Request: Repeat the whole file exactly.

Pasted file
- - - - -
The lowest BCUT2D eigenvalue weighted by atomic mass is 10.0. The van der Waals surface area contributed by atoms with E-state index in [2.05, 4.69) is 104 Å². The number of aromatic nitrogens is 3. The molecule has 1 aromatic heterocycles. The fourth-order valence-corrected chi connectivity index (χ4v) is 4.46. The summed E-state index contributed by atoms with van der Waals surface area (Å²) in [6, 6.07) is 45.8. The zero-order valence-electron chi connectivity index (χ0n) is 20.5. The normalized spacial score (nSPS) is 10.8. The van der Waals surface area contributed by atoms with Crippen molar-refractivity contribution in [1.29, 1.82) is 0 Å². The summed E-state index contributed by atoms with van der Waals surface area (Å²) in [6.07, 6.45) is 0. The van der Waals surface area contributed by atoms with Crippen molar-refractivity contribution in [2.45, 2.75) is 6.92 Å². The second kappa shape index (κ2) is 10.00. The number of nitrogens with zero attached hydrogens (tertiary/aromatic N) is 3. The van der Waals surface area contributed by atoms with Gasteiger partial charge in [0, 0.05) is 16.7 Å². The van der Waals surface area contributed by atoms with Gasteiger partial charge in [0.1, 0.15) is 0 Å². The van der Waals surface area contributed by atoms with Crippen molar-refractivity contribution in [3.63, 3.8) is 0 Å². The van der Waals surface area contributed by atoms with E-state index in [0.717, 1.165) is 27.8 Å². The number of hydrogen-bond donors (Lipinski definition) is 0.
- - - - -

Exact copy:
The lowest BCUT2D eigenvalue weighted by atomic mass is 10.0. The van der Waals surface area contributed by atoms with E-state index in [2.05, 4.69) is 104 Å². The number of aromatic nitrogens is 3. The molecule has 1 aromatic heterocycles. The fourth-order valence-corrected chi connectivity index (χ4v) is 4.46. The summed E-state index contributed by atoms with van der Waals surface area (Å²) in [6, 6.07) is 45.8. The zero-order valence-electron chi connectivity index (χ0n) is 20.5. The normalized spacial score (nSPS) is 10.8. The van der Waals surface area contributed by atoms with Crippen molar-refractivity contribution in [1.29, 1.82) is 0 Å². The summed E-state index contributed by atoms with van der Waals surface area (Å²) in [6.07, 6.45) is 0. The van der Waals surface area contributed by atoms with Crippen molar-refractivity contribution in [2.45, 2.75) is 6.92 Å². The second kappa shape index (κ2) is 10.00. The number of nitrogens with zero attached hydrogens (tertiary/aromatic N) is 3. The van der Waals surface area contributed by atoms with Gasteiger partial charge in [0, 0.05) is 16.7 Å². The van der Waals surface area contributed by atoms with Gasteiger partial charge in [0.1, 0.15) is 0 Å². The van der Waals surface area contributed by atoms with Crippen molar-refractivity contribution in [3.63, 3.8) is 0 Å². The van der Waals surface area contributed by atoms with E-state index in [0.717, 1.165) is 27.8 Å². The number of hydrogen-bond donors (Lipinski definition) is 0.